Nowadays, the operation is carried out by government licensed health officials, who describe themselves as “fenni sünnetçi” (scientific circumciser).
The major turning point of the circumcision ceremony is enhanced with various gifts, usually consisting of gold, money, clothing and household goods. Today, the practice of giving gifts and presents to the boy who has been circumcised still continues.
THE INSTITUTION OF “KIRVE”
The kirve is also called “kirve”, “kivra”, or “kivre” in different regions.
The institution of the “kirve” can briefly be described as a virtual kinship that is formed when one of two economically and socially equal families meets the expenses of the circumcision ceremony for the other. The kirve is the person who will support the child during the circumcision to ease his pain by taking him into his lap and at the same time, meet expenses of the ceremony, in full or in part. People who have their children marry each other by means of the “kirve” institution have a kinship relationship, and families who engage in “kirve” relationships enjoy a lasting friendship. We lack sufficient information about the origin of the “kirve”, which is very common, especially in the provinces of East, South and Southeast Anatolia.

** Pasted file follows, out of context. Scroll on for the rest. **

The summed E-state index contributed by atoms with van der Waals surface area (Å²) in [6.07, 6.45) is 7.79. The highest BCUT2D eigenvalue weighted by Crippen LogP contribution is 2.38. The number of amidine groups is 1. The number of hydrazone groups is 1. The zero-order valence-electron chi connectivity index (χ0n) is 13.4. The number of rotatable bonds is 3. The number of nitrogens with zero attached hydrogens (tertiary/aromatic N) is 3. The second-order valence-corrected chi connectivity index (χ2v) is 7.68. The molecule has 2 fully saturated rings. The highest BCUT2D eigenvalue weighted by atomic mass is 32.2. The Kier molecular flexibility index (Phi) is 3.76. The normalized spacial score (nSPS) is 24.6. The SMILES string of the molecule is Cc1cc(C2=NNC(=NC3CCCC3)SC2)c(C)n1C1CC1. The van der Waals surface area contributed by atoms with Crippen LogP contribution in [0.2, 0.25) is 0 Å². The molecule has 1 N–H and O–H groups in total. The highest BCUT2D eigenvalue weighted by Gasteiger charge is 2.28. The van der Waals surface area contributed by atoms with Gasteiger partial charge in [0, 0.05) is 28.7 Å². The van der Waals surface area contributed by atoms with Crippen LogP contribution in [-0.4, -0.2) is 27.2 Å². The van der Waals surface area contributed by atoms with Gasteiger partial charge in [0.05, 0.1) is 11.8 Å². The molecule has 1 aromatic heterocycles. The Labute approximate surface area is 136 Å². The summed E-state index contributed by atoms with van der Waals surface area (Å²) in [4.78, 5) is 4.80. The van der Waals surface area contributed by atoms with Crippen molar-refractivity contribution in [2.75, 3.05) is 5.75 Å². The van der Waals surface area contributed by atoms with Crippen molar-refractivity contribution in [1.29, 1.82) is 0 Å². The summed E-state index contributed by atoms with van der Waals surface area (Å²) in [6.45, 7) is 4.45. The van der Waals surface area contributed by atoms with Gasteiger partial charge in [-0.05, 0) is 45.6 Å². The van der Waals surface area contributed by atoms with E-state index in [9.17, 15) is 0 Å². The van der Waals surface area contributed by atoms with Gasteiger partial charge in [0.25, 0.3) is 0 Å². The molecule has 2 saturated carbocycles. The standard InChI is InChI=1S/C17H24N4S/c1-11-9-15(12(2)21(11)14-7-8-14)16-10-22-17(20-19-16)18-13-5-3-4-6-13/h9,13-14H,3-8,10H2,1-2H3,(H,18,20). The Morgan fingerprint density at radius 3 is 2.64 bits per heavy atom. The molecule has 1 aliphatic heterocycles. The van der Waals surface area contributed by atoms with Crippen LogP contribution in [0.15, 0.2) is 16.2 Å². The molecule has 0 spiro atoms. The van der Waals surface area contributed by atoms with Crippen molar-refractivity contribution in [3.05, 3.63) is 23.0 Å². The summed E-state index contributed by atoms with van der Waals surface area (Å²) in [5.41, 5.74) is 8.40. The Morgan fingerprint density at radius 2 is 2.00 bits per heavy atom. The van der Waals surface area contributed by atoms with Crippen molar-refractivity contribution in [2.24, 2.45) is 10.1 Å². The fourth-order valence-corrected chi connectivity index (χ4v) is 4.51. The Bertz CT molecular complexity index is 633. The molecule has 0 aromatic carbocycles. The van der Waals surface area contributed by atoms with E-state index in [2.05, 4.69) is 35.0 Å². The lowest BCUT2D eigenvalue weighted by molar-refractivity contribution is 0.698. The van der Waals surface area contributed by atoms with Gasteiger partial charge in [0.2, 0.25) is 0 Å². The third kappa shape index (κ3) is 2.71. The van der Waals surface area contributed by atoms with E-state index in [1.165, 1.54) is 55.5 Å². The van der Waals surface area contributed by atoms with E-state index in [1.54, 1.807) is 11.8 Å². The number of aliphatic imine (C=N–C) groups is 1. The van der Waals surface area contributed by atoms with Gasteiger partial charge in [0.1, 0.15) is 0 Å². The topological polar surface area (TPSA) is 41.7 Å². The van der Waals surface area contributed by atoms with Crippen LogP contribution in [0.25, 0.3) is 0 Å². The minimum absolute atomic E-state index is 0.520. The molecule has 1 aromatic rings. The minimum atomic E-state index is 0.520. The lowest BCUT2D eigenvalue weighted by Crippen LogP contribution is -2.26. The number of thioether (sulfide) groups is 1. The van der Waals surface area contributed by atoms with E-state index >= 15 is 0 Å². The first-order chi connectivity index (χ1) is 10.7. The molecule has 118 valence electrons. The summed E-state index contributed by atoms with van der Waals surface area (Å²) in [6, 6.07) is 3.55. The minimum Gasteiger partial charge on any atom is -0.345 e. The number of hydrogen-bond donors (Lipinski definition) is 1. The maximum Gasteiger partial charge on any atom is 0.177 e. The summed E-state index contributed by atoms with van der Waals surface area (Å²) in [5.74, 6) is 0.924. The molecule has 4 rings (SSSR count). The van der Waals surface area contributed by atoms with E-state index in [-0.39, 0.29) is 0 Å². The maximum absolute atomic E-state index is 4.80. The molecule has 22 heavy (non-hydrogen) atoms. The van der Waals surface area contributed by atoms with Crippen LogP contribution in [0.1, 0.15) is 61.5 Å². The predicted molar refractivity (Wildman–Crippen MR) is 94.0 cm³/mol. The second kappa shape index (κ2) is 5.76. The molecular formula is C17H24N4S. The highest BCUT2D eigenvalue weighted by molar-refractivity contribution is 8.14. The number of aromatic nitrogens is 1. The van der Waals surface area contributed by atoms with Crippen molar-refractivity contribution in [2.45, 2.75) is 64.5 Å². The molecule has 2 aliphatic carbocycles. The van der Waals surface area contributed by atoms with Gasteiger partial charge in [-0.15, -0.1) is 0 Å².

Although it was more popular in the past, the “kirve” still exists since it fulfills the following functions:
The concept of the “kirve” is an important social institution since;
- It strengthens currently existing relations,
- It enlarges the social web of the families involved,
- It functions as a social security mechanism,
- It brings together families with different languages, religions and ethnic origins,
- It makes it easier for outsiders to adapt to the area,
- It brings with it significant bargaining power with increased solidarity and strength.
The relationship established by means of the kirve lasts until death. The children of kirves are forbidden to marry. This ban brings with it much more relaxed relationships and thus leads to stronger bonds between the kirves.